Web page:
The fact is, ObamaCare is expected to cause millions of uninsured Americans to gain health insurance, not lose it. Rubio's office points to a Congressional Budget Office report that said 27 million of the uninsured would have coverage by 2017.
Rubio's claim about some people losing "health insurance they were happy with" references the CBO's estimate that the number with employer-sponsored coverage would decline by 7 million by 2017. That's a net reduction, with some workers gaining coverage, some losing it, and others deciding to obtain other insurance on their own.
But these are estimates for what the insurance landscape will look like in the future. People aren't "now . losing the health insurance they were happy with," as Rubio said. In fact, CBO's estimates show 2 million uninsured Americans gaining coverage this year.
STEIN: We are squandering trillions of dollars over the coming decade on a massive, wasteful health insurance, private health insurance bureaucracy. By moving to a single-payer, Medicare-for-all system, we get a system that people love and want to defend from government tampering, and that system covers everyone comprehensively, puts you back in charge of your healthcare, and, in addition, it actually saves us trillions over the coming decade, equivalent to that austerity plan that they were talking about. What we have right now is 30% of every healthcare dollar is being spent on bureaucracy, red tape and paper pushing. Under Medicare, that 30% shrinks down to 2% to 3%. That's enough to cover everybody. And we deserve that.
BIDEN: No religious institution, Catholic or otherwise, including any hospital--none has to refer contraception. None has to pay for contraception. None has to be a vehicle to get contraception in any insurance policy they provide. That is a fact.
RYAN: If they agree with you, then why would they keep suing you? It's a distinction without a difference.
STEIN: Both Obama and Romney-Ryan are both aiming for essentially for the same targets. For Medicare, they are both aiming for Medicare to be reduced to about 2.2% of GDP. A sign that things are not really different between these two corporate-sponsored candidates. They're both proposing about $700 billion in Medicare cuts. We can fix this. One thing we can do right now is to fix Medicare Part D so that it's no longer a boondoggle, a giveaway for pharmaceutical companies and to allow bargaining and negotiation to get bulk purchasing and bring down the cost.
ANDERSON: The solution to Medicare is to provide Medicare for everybody. To make it a single payer system.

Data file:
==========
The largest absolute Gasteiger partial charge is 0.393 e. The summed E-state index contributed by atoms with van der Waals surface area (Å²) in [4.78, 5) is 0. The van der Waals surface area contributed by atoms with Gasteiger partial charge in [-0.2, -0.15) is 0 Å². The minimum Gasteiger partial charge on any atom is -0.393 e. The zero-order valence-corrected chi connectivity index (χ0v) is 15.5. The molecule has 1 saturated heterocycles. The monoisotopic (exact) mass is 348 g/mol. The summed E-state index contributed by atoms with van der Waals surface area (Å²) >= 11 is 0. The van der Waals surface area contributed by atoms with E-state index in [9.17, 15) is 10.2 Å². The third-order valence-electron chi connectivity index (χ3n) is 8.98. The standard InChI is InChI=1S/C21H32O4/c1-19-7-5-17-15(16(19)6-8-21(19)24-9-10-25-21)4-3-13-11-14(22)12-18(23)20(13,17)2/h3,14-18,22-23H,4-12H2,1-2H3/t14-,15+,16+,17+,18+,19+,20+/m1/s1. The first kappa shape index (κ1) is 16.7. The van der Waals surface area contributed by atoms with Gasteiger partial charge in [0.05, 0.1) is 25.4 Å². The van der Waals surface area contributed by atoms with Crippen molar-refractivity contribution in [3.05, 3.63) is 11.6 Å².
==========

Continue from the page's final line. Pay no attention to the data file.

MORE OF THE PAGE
STEIN: I live in the state of Massachusetts. So, I've seen RomneyCare or ObamaCare--take your pick--the Affordable Care Act actually in the flesh is neither affordable nor caring, because it provides stripped-down plans which are fairly expensive unless you are in a very low income. If you are making less than $20,000 a year as a family, you're covered. And it actually has expanded care for the very poor, and that is a good thing. But if you're in the $20,000-$40,000 bracket, near-poor, these plans cover about 70% of your costs; yet you are paying approximately 10% of your income for them. So, it's not affordable for families. You're not fully covered. The proof of the pudding here is that when people get sick in Massachusetts now, they go into medical bankruptcy just as much as they did before we had the Affordable Care Act.
ANDERSON: We're talking here about ObamaCare and RomneyCare. I would call that "insurance companycare" because they're the ones who wrote it. They joined up with a very conservative foundation years ago to develop this plan, to make the American people buy this perverse product. We are the only country in the world that depends upon for-profit insurance companies for the majority of our coverage for health care, for those were lucky enough to have it.
STEIN: I live in the state of Massachusetts. So, I've seen RomneyCare or ObamaCare--take your pick--the Affordable Care Act actually in the flesh is neither affordable nor caring.
OBAMA: The irony is that we've seen this model work really well in Massachusetts, because Gov. Romney set up what is essentially the identical model.
ROMNEY: We didn't put in place a board that can tell people ultimately what treatments they're going to receive.
OBAMA: This "unelected" board is a group of health care experts to figure out, How can we reduce the cost of care in the system overall?
ROMNEY: To bring the cost of health care down, we don't need to have a board of 15 people telling us what kinds of treatments we should have. We instead need to put insurers, hospitals, doctors on target such that they have an incentive: performance pay, for doing an excellent job, for keeping costs down.
OBAMA: This board that we're talking about can't make decisions about what treatments are given. That's explicitly prohibited in the law.
ROMNEY: I like the way we did it in Massachusetts. In my state, we had Republicans and Democrats work together. What you did instead was to push through a plan without a single Republican vote. As a matter of fact, when Massachusetts did something quite extraordinary--elected a Republican senator to stop ObamaCare, you pushed it through anyway. So entirely on a partisan basis, instead of bringing America together and having a discussion on this important topic, you pushed through something that you and Nancy Pelosi and Harry Reid thought was the best answer and drove it through. What we did in a legislature 87% Democrat, we worked together; 200 legislators in my legislature, only two voted against the plan by the time we were finished. What were some differences? We didn't raise taxes. You've raised them by $1 trillion under ObamaCare.